Leadership and competition in network supply chains
This paper considers network supply chains with price dependent demand by modelling them as large acyclic networks. Such large networks are common in the automobile and apparel industries. We develop a model to analyze the effect of these large-scale problems involving long sequences of contracts, and show that contract leadership, as well as leader position in the network, affect the performance of the entire supply chain. We generalize Spengler (Spengler, J. 1950. Vertical integration and anti-trust policy. J. Political Econom. 58 347-352) to a game on a "contract tree" for a particular supply chain and extend the concept of double marginalization so that it can be applied in the form of a transformation to each contract that is offered by one member to another in the "contract tree." We construct an algorithm to find the equilibrium solution, and derive the optimal location of the leader ("optimal" being the leader location that maximizes total supply chain profits). Our work formalizes many intuitive insights; for example, member profits are determined by systemwide rather than individual costs. Finally, we model Cournot competition between competing supply chains (both two heterogeneous trees and multiple identical trees) and show the effect of changes in leader position as well as cost structure on the equilibrium. © 2008 INFORMS.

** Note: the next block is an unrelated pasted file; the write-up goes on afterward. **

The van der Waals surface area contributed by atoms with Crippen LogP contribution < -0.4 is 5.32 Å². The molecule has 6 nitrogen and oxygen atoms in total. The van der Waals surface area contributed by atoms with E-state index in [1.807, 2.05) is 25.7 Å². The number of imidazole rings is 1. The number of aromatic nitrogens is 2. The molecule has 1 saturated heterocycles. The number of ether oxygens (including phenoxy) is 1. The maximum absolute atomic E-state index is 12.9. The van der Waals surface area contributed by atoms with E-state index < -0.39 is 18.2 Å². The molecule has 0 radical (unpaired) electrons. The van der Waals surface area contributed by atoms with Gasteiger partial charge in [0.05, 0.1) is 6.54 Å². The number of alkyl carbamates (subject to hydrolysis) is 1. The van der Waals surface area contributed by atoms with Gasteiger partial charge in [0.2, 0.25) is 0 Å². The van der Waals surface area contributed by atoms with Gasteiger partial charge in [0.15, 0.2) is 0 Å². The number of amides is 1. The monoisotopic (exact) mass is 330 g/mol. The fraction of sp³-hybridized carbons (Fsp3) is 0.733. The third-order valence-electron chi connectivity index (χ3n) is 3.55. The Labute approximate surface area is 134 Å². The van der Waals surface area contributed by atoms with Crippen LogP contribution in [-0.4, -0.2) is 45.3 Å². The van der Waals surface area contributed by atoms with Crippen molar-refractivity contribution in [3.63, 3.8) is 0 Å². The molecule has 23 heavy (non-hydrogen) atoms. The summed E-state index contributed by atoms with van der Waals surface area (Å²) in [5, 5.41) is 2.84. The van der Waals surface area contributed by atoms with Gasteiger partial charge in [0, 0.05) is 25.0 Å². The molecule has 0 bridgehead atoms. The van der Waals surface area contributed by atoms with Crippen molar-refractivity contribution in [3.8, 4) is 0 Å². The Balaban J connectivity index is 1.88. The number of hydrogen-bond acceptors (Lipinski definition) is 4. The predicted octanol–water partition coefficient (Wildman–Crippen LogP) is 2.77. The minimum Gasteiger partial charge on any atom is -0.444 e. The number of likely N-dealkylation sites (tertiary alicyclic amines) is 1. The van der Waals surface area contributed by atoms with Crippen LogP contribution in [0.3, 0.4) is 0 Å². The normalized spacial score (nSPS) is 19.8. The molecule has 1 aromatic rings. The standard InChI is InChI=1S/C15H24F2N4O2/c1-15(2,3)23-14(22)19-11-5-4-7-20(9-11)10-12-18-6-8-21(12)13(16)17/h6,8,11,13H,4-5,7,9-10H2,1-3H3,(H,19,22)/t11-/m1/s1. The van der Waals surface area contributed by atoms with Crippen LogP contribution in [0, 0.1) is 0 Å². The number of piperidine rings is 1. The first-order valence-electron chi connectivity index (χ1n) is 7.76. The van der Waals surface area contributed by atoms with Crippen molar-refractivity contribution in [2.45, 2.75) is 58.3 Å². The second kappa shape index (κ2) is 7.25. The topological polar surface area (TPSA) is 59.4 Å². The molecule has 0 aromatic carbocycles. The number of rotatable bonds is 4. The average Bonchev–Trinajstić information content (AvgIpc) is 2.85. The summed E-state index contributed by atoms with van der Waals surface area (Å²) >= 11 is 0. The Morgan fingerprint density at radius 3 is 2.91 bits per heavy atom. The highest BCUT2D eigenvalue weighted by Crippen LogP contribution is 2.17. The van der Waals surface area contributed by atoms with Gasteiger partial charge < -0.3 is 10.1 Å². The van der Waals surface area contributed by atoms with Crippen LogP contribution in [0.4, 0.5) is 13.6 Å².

Majumder, P; Srinivasan, A
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